You operate in a lot of different genres. I do.
Are you satisfied with the forms currently available to you? Are there things you haven’t done yet that you want to do? I’m very satisfied with all the things I get to do. At the same time, it’s like, I don’t know that I’m ever totally satisfied with what I’ve done. But I have no complaints about my ability to explore different genres and write in different fields and things like that. Now I do it to varying degrees of success, which is, of course, to be expected. Right now, in addition to my books, which I am continuing to work on, I am trying to get better at writing for film and television, which is challenging. It’s very different.
How so? While I don’t find writing for film and television to be as hard as writing books, getting something made is very challenging. When you write a book, you get feedback, but it’s not as much and doesn’t have as much effect as the feedback you get from the studio, the network, or your producers, which is a lot!
I told you I was going to come back to the idea of being unruly and to the topic of rules. In your 2014 book of essays, Bad Feminist, you reprinted a list of numbered rules called “How to be friends with another woman.” I found your rules funny and charming. Could you tell me how you came to write that list? Sure. That one was a lot of fun. I wrote it while I was in graduate school, getting my Ph.D., and I had an incredible group of friends at the time. We’re all still friends. And I was just grateful for it. And so, I was trying to think about the nature of our friendship. And what were the qualities of our friendship that made those relationships work so well? And a lot of it requires just accepting each other, being human, and not being petty. And so I thought, well, let me make some more.
They are the Rules, and they are different from “the Rules for capturing the heart of Mr. Right.” True. I’d like to think my rules are better intended. [Laughter.]
What do you think of the phrase “extremely online”? I think that that phrase gets tossed around quite a bit. And I think it’s sometimes a way of just saying, “This person talks too much. This person has too many opinions. This person is too involved in being aware of the world.” But I also think it’s a great descriptor for people who are active on social media versus people who aren’t. Like, I guess my parents are online, but they’re not “extremely online.”
As a society, what are we manifesting at the moment? When you look around — not necessarily when you reflect on your own life — and you see how people are struggling, either with the pandemic or in Black Lives Matter, or the Me Too movement, what strikes you? (I do realize that this is an impossible question.) I think that we’re manifesting a couple of things. I believe we are demonstrating that the world is changing, that the world has actually changed. And it’s time for everyone to recognize that and get on board and grow the hell up. I also think that we see quite a lot of resistance to the fact that the world has changed. For example, I never thought that we would see book banning becoming popular again, which is incredibly disturbing. And we’re seeing Roe v. Wade on the verge of being overturned.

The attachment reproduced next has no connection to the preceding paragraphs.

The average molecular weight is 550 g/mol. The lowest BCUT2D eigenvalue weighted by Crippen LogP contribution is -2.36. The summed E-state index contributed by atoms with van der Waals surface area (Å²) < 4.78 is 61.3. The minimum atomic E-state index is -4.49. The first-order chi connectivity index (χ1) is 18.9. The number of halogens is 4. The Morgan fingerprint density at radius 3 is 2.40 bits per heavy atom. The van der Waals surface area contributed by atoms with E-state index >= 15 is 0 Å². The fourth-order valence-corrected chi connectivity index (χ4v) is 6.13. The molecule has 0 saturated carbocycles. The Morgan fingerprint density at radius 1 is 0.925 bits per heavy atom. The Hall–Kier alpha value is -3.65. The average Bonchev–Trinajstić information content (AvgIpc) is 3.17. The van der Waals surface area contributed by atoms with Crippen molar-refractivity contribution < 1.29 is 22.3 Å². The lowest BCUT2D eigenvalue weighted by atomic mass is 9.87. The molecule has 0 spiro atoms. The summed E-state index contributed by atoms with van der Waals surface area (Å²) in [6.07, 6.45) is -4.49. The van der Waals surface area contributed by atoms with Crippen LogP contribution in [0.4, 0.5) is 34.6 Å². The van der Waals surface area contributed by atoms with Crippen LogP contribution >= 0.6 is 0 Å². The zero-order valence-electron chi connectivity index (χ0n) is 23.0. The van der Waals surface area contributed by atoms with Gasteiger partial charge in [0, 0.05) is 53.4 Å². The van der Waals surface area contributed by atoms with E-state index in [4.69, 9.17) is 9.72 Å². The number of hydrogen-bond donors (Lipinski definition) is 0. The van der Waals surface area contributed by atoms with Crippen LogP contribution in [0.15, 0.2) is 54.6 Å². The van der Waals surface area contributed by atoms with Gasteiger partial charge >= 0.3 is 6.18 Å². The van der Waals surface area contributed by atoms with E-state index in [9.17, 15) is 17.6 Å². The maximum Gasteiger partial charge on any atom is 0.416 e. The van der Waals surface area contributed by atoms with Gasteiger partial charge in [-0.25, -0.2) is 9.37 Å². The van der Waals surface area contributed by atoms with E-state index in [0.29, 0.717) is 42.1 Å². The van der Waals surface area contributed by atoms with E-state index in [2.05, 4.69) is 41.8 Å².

So we’re seeing two things. We’re seeing the last gasp of resistance to progress, and it is a very powerful last gasp. And we’re also seeing a lot of progress and understanding that people are hopefully more evolved, more accepting of difference, and things like science, and believing that women are people who deserve to have their bodies not to be legislated. So a lot is going on, and it’s a complicated time. And then, of course, we throw in a pandemic. And that’s where you start to see that everything isn’t okay. I think the pandemic is the mirror showing us something very ugly. And I think we have to recognize that.
Thank you. I love what you’re doing. I live for these opportunities to connect with people who have interesting thoughts and are putting them on paper. You’re welcome. And thank you for such thoughtful questions. I appreciate it.
Is there anything more you would like people to have in mind when they come to the presentation you’re giving for UCSB Arts & Lectures at the Granada on Friday, February 25? Yes. Talking about social justice doesn’t mean that you’re humorless, so people should expect both. Courteous conversation, but also fun!